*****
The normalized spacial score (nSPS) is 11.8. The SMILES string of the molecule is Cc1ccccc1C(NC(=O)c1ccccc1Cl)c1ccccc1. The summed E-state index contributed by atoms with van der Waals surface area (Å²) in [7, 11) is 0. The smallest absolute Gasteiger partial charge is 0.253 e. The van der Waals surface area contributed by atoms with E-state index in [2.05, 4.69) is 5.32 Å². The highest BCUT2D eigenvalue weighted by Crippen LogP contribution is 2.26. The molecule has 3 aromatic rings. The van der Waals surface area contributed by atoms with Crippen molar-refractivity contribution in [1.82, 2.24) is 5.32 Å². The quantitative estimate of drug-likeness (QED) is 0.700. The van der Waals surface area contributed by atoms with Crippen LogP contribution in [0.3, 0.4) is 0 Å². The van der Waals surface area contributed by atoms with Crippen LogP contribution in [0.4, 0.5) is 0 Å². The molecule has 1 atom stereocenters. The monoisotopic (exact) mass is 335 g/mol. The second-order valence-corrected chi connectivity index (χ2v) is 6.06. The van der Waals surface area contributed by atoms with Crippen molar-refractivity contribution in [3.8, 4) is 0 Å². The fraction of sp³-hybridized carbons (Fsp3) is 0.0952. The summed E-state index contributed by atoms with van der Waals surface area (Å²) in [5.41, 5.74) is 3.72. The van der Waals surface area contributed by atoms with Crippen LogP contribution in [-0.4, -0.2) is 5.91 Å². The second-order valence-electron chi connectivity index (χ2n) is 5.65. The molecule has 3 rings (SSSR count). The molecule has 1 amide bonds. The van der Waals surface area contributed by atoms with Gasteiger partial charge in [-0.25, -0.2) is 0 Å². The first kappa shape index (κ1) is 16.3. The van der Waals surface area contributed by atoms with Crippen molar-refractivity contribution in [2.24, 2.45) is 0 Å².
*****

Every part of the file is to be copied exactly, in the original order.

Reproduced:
The normalized spacial score (nSPS) is 11.8. The SMILES string of the molecule is Cc1ccccc1C(NC(=O)c1ccccc1Cl)c1ccccc1. The summed E-state index contributed by atoms with van der Waals surface area (Å²) in [7, 11) is 0. The smallest absolute Gasteiger partial charge is 0.253 e. The van der Waals surface area contributed by atoms with E-state index in [2.05, 4.69) is 5.32 Å². The highest BCUT2D eigenvalue weighted by Crippen LogP contribution is 2.26. The molecule has 3 aromatic rings. The van der Waals surface area contributed by atoms with Crippen molar-refractivity contribution in [1.82, 2.24) is 5.32 Å². The quantitative estimate of drug-likeness (QED) is 0.700. The van der Waals surface area contributed by atoms with Crippen LogP contribution in [0.3, 0.4) is 0 Å². The van der Waals surface area contributed by atoms with Crippen LogP contribution in [0.4, 0.5) is 0 Å². The molecule has 1 atom stereocenters. The monoisotopic (exact) mass is 335 g/mol. The second-order valence-corrected chi connectivity index (χ2v) is 6.06. The van der Waals surface area contributed by atoms with Crippen molar-refractivity contribution in [3.8, 4) is 0 Å². The fraction of sp³-hybridized carbons (Fsp3) is 0.0952. The summed E-state index contributed by atoms with van der Waals surface area (Å²) in [5.41, 5.74) is 3.72. The van der Waals surface area contributed by atoms with Crippen LogP contribution in [-0.4, -0.2) is 5.91 Å². The second-order valence-electron chi connectivity index (χ2n) is 5.65. The molecule has 3 rings (SSSR count). The molecule has 1 amide bonds. The van der Waals surface area contributed by atoms with Gasteiger partial charge in [-0.25, -0.2) is 0 Å². The first kappa shape index (κ1) is 16.3. The van der Waals surface area contributed by atoms with Crippen molar-refractivity contribution in [2.24, 2.45) is 0 Å².